Espionage and Secrecy
The Official Secrets Acts 1911 - 1989 of the United Kingdom
The complex subject of the UK law, and cases, relating to 'official secrecy' and espionage is analysed in this prize-winning treatise. Bringing the subject up to the latest 1989 Act, the author traces the history of the British Official Secrets Acts from 1911, 1920 and 1939 by indicating why the Acts were passed, what other countries, like Australia, Canada and India, adopted modified versions of the Acts, and which 'spies' were prosecuted and convicted under this UK criminal law.
Title: Espionage and Secrecy
Author: Rosamund M. Thomas, Ph.D., M.A. (Cantab)
Published under the Routledge Revivals programme : "Espionage and Secrecy" (please apply directly to Routledge Revivals to purchase this book).
More about Espionage and Secrecy
Problems arose in Britain in the 1970s and 1980s relating to espionage and secrecy, varying from the proven case of spying by Geoffrey Prime at GCHQ, Cheltenham, to Peter Wright and the notorious 'Spycatcher' trials. The latter trials, which involved inter alia the Australian courts, raised serious concerns about whether cases of official secrecy are covered by the criminal law (that is, the Official Secrets Acts) or the civil law (that is, the law of confidentiality).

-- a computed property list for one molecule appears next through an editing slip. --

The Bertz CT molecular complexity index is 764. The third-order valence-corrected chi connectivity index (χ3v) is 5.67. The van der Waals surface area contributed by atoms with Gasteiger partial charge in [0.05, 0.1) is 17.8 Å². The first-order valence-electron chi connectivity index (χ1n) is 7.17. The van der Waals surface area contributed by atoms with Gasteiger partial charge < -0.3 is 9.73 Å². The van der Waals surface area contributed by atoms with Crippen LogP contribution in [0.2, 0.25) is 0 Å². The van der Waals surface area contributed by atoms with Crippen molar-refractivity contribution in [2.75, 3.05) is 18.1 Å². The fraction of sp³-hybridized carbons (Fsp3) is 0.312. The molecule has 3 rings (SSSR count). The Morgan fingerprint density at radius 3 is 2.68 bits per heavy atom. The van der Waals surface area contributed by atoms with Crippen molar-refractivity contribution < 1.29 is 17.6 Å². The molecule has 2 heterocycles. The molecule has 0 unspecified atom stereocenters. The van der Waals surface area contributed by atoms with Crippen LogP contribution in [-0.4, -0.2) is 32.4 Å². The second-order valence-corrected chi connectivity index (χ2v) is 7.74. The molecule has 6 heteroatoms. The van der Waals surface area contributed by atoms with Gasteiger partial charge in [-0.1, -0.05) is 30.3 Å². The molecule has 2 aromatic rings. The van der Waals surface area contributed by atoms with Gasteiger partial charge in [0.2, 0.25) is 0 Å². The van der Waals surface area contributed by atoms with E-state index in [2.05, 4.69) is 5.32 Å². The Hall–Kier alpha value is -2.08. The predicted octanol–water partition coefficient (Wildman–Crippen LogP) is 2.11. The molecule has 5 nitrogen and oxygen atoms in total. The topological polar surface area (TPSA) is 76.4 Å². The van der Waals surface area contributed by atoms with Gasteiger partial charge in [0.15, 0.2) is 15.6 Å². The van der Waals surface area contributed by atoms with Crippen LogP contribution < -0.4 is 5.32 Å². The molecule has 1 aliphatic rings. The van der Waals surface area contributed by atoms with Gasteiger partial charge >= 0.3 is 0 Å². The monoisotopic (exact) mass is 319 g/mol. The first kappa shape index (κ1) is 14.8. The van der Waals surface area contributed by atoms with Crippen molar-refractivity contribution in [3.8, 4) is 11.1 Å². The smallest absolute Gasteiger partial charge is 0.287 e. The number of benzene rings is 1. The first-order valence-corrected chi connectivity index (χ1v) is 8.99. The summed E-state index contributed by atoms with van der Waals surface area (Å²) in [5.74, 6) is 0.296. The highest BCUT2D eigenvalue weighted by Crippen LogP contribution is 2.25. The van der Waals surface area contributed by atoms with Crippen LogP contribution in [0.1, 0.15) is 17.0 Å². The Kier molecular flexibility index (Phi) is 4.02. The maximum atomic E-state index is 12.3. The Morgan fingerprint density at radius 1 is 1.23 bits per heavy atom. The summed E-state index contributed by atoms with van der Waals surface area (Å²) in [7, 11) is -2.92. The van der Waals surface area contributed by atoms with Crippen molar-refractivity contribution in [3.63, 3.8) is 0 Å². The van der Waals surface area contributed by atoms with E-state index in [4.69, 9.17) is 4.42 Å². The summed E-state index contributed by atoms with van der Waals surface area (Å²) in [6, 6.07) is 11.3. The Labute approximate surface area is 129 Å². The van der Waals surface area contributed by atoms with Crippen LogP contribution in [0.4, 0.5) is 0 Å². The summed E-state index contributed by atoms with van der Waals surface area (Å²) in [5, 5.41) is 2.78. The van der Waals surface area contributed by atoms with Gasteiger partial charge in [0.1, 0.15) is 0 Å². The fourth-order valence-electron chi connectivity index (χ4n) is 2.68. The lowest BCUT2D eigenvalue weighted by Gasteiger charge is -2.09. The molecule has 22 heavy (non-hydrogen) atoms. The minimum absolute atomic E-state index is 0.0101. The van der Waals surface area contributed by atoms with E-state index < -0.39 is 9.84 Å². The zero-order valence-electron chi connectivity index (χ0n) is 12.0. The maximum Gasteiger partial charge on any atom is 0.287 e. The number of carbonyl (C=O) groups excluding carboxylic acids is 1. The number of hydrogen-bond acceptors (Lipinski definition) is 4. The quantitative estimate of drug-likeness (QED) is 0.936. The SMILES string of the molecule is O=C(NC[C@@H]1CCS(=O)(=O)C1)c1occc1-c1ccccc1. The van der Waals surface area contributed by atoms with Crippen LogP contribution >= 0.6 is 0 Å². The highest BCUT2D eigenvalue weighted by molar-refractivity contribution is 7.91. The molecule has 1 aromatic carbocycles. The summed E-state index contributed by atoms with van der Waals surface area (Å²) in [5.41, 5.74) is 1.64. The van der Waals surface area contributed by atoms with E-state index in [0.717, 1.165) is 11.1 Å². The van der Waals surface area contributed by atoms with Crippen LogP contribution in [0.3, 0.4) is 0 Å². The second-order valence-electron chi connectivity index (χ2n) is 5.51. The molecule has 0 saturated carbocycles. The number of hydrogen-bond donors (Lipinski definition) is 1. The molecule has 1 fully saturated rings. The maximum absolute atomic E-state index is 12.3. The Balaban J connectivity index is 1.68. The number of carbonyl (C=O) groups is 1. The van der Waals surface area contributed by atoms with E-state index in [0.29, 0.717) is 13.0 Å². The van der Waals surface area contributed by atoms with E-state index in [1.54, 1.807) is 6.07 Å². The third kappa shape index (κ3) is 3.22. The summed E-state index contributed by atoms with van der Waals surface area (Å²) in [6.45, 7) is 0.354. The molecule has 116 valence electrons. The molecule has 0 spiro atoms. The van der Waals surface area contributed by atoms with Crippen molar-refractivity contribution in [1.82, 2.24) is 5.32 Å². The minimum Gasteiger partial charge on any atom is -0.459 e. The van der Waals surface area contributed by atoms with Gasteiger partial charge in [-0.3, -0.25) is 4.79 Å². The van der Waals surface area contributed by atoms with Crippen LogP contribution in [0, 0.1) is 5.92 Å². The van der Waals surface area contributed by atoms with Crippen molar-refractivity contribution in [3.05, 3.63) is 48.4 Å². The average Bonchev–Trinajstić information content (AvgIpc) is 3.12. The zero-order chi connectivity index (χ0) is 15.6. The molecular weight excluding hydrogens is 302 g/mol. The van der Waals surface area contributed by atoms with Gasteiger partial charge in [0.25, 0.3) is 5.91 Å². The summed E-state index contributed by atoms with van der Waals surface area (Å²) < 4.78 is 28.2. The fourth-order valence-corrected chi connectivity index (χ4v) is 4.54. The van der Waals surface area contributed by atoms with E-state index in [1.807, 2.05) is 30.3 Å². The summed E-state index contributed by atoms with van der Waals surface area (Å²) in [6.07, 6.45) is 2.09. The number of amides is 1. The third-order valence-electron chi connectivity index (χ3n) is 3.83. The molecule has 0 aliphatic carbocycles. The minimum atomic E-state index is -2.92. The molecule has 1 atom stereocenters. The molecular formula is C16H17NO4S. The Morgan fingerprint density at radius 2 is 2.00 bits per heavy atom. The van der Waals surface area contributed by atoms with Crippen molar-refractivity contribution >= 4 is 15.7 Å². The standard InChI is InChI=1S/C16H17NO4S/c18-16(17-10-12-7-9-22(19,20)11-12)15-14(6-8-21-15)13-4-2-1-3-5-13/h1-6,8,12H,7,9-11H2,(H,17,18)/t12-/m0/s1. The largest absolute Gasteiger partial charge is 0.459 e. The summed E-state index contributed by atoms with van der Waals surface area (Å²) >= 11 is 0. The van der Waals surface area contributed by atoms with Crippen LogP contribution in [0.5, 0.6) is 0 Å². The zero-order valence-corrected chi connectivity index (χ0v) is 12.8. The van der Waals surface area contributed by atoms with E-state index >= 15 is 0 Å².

Espionage and Secrecy is concerned mainly with the criminal law dealing with official secrecy. The author, Dr Rosamund Thomas, explains in detail the Official Secrets Acts, in order that threats to national security arising from espionage and other leakages of information, might be better understood. She sets the UK Official Secrets Acts in the context of other laws, such as the Security Services Act of 1989. Whilst she highlights cases, such as that of Geoffrey Prime at GCHQ, the author also provides a theoretical and conceptual analysis of the Official Secrets law from 1911-1989, as well as making excursions into the civil law of confidentiality, where relevant. References are also made to other countries, for example, the Walker spy ring in the United States, the case of Hugh Hambleton in Canada, and the Peter Wright trials in the Australian courts.
This prize-winning book is an invaluable guide to professors and students of law; public administration and related subjects; civil liberties; human rights; history; and politics.
Outstanding work of scholarship...the author's book can well be described, to date, as monumental and the last wordThe National Intelligence Study Center (USA)